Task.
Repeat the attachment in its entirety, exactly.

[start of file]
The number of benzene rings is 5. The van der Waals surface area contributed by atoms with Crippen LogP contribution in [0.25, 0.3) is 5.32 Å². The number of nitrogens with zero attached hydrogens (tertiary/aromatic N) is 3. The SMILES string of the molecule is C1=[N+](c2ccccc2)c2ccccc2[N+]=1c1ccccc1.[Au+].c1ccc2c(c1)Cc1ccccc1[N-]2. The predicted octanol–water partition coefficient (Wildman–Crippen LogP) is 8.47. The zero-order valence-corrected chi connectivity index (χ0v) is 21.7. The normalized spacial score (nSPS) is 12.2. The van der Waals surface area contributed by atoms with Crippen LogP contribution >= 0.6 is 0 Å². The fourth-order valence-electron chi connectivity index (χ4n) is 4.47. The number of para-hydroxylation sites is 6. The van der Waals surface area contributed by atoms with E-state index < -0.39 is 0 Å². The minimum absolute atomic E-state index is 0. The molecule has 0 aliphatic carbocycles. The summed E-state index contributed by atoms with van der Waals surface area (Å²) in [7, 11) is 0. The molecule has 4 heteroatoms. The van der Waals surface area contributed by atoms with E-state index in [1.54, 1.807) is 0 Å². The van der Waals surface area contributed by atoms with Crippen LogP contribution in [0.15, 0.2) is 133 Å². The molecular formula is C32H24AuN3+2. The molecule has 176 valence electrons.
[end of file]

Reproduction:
The number of benzene rings is 5. The van der Waals surface area contributed by atoms with Crippen LogP contribution in [0.25, 0.3) is 5.32 Å². The number of nitrogens with zero attached hydrogens (tertiary/aromatic N) is 3. The SMILES string of the molecule is C1=[N+](c2ccccc2)c2ccccc2[N+]=1c1ccccc1.[Au+].c1ccc2c(c1)Cc1ccccc1[N-]2. The predicted octanol–water partition coefficient (Wildman–Crippen LogP) is 8.47. The zero-order valence-corrected chi connectivity index (χ0v) is 21.7. The normalized spacial score (nSPS) is 12.2. The van der Waals surface area contributed by atoms with Crippen LogP contribution >= 0.6 is 0 Å². The fourth-order valence-electron chi connectivity index (χ4n) is 4.47. The number of para-hydroxylation sites is 6. The van der Waals surface area contributed by atoms with E-state index < -0.39 is 0 Å². The minimum absolute atomic E-state index is 0. The molecule has 0 aliphatic carbocycles. The summed E-state index contributed by atoms with van der Waals surface area (Å²) in [7, 11) is 0. The molecule has 4 heteroatoms. The van der Waals surface area contributed by atoms with E-state index in [1.54, 1.807) is 0 Å². The van der Waals surface area contributed by atoms with Crippen LogP contribution in [0.15, 0.2) is 133 Å². The molecular formula is C32H24AuN3+2. The molecule has 176 valence electrons.